Neuroscience for Organizational Change – An evidence-based practical guide to managing change

Neuroscience for Organizational Change – An evidence-based practical guide to managing change

Author: Hilary Scarlett
Review by: Jim Kennedy

This book is a significant addition to any catalogue of practical guides to organisational change. Hilary Scarlett examines the evidence coming from a relatively new branch of life science which, according to Merriam-Webster, “deals with the anatomy, physiology, biochemistry, or molecular biology of nerves and nervous tissue and especially with their relation to behaviour and learning”. Scarlett draws extensively on a wealth of scientific research and delivers a very practical guide to leading and managing organisational change. A stand-alone book on change management it isn’t, but the examination and application of the science provides value by adding to our knowledge and understanding of human behaviour and of organisational change.

The book is in two parts. The first and shorter part deals with neuroscience as a field of study. Thankfully, this section is relatively short but provides necessary context to the second part. This is where the book becomes even more interesting from change practitioner’s standpoint, and it deals with the appliance of the science to change. The author helpfully breaks the guide down into distinct parts, covering performance, the role of leaders and managers, managing emotions, decision-making and bias, communication and storytelling, planning for change, changing behaviour, and planning productivity. In addition, in each chapter, Scarlett provides well-thought out summaries and application guides. Scarlett clearly draws on her own extensive change management experience.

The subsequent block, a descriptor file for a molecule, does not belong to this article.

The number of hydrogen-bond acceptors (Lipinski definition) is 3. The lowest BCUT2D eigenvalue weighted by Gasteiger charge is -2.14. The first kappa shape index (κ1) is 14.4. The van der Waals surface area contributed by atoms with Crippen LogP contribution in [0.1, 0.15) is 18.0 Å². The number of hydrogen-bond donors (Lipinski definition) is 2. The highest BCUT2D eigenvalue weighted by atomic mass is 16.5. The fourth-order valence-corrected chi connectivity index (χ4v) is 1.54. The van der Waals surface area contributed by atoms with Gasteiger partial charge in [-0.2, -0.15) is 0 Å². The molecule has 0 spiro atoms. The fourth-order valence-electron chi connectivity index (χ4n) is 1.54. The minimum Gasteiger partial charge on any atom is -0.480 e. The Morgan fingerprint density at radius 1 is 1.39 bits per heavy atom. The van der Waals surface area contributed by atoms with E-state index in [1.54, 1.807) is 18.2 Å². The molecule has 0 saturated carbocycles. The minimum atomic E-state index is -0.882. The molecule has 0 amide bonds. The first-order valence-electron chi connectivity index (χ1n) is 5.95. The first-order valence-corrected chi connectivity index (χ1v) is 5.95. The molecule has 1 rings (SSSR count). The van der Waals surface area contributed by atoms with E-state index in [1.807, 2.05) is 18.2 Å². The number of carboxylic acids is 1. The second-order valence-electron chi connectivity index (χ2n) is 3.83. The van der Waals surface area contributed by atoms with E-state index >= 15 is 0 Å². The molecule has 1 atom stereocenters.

Insofar as the science is concerned, this appears to be empirical and as such much of what the author covers in her book will come across as validation of many practices already used in change management. But there are also plentiful “a-ha” moments as well as some striking challenges to established thinking, such as Maslow’s hierarchy of needs. According to neuroscientific thinking, each level in the hierarchy has the right label, it’s just that the order is incorrectly constructed.

The author’s final chapter is the most generous of all, a synthesis of all the preceding chapters, in which she offers thoughts on applying neuroscience to the organisation.

All in all, this is a highly researched book made both readable and accessible through the author’s ability to relate the science to human behaviour in the context of the workplace. It is also readily applicable, although one would be advised to read the book as a whole first. Although the focus of the book is organisational change, there is also relevance and value in it to the fields of leadership, coaching and communications.

Jim Kennedy, Founder and Director, Metis (People & Organisation) Consulting

Kogan Pages